Analysis of association fiber system in piriform cortex with intracellular recording and staining techniques

L. B. Haberly, J. M. Bower

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Abstract

1. The piriform cortex of the opossum has been studied with intracellular recording and staining techniques. The experiments were designed to investigate the association fiber system, but the results have also revealed new properties of the afferent fiber system from the olfactory bulb and the inhibitory systems within the piriform cortex. 2. Following shock stimulation of the lateral olfactory tract (LOT), the response of pyramidal cells consists of an initial excitatory postsynaptic potential (EPSP) followed by a long-lasting inhibitory postsynaptic potential (IPSP). 3. The LOT-evoked EPSP consists of two components an initial monosynaptic followed by a disynaptic component. The monosynaptic EPSP can be isolated by the use of conditioning LOT shocks to block the IPSP and disynaptic EPSP. The disynaptic EPSP can be demonstrated by cutting LOT fibers at the surface of the cortex to eliminate the monosynaptic EPSP and by the use of bicuculline to block the IPSP. The latency of the IPSP is sufficiently brief so that the disynaptic EPSP is blocked at presumed intrasomatic recording sites unless these experimental manipulations are carried out. 4. In all histologically verified pyramidal cells in both layers II and III in which the appropriate tests were carried out, both mono- and disynaptic EPSP components were present. It was concluded on the basis of anatomical considerations, however, that a small number of pyramidal cells would be expected to receive only a disynaptic EPSP. 5. Evidence that the LOT-evoked disynaptic EPSP is mediated, at least in part, by association axons was provided by direct stimulation of these fibers in layer III and by demonstrating that the EPSP is present distal to cuts that sever LOT axons. 6. Direct stimulation of association axons in layer III evokes both a monosynatpic EPSP and a disynaptic IPSP in pyramidal cells at similar latencies. This IPSP is indistinguishable in properties from that evoked by LOT stimulation. Indirect evidence indicates that it is mediated via both feedforward and feedback mechanisms. In most neurons the association fiber-evoked EPSP is masked by the IPSP in response to single deep shocks but can be demonstrated by blocking the IPSP with a preceding LOT shock or by application of bicuculine. 7. Intracellular injection of horseradish peroxidase (HRP) revealed that pyramidal cell axons give rise to an extensive system of local colaterals with a large number of synaptic terminal-like swellings in layer III. It is postulated that these collaterals synapse on both pyramidal and nonpyramidal cells. At least some of the local collaterals represent the initial portions of association axons since pyramidal cells could be antidromically driven from distant points in the cortex. 8. It is concluded that stimulation of the lateral olfactory tract evoked three excitatory processes in both superficial and deep pyramidal cells via different dendritic segments: a) a monosynaptic EPSP in distal apical segments directly from the LOT fibers, b) a disynaptic EPSP concentrated in basal dendrites from local axon collaterals of pyramidal cells and c) a disynaptic EPSP evoked by long association axons that is concentrated in proximal apical segments. 9. While previous models for the piriform cortex have assumed that the IPSP evoked in pyramidal cells by LOT stimulation is generated by an exclusively feedback mechanisms, the brief latency of this potential suggests that there is also a feedforward component. This hypothesis is supported by recent anatomical findings. 10. Evidence is provided for inhibitory interactions between inhibitory interneurons. This mutual inhibition appears to be stronger following stimulation of LOT fibers than following stimulation of association fibers. 11. New evidence concerning the origin of the different components of the LOT-evoked field potential is discussed. 12. Parallels between the structure and physiology of the piriform cortex and higher order neocortical areas are discussed. 13. Speculations concerning the role of the association fiber system in the olfactory discrimination process are presented.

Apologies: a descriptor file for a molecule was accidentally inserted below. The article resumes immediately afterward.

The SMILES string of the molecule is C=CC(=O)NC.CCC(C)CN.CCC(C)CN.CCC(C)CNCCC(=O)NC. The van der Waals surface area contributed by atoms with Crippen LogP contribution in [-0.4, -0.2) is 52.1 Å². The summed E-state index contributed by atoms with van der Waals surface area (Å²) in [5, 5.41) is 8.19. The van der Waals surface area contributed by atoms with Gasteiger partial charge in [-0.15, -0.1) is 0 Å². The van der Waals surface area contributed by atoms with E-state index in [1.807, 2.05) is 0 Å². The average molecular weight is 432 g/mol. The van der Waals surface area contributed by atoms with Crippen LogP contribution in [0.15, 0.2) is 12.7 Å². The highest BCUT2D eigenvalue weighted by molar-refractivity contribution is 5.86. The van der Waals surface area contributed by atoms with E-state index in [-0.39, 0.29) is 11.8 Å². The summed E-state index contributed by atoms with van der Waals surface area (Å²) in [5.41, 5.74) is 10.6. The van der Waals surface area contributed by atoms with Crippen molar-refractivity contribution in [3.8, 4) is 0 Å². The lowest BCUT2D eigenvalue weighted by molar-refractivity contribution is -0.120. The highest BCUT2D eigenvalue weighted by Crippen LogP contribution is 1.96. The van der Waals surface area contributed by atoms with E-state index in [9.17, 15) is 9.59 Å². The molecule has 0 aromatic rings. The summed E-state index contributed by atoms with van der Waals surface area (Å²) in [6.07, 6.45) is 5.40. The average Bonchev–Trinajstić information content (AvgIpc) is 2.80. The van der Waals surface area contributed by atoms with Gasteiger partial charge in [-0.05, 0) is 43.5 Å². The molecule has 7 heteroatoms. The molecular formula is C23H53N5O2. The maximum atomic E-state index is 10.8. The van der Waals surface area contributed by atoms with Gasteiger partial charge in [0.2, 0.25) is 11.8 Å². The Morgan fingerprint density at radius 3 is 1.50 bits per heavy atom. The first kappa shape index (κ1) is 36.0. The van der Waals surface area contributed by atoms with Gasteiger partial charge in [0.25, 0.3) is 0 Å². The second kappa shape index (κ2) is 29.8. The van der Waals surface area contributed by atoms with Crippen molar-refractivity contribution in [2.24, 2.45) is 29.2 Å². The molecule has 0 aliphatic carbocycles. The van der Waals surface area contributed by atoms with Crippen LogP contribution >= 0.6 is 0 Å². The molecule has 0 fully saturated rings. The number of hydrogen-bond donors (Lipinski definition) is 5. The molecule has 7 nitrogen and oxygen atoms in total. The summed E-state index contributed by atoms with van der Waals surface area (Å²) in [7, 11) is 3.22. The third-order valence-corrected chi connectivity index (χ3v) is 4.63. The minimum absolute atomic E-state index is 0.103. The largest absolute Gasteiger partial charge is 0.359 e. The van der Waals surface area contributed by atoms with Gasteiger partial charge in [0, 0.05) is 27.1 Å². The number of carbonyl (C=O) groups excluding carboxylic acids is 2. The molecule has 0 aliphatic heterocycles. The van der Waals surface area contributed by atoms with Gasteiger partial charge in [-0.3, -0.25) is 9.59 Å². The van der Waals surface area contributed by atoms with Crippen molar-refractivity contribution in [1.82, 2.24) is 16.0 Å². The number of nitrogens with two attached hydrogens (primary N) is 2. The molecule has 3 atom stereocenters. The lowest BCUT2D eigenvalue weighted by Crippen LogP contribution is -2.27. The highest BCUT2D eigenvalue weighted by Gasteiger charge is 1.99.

Original languageEnglish (US)
Pages (from-to)90-112
Number of pages23
JournalJournal of neurophysiology
Volume51
Issue number1
DOIs
Publication statusPublished - Jan 1 1984

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ASJC Scopus subject areas

  • Neuroscience(all)
  • Physiology

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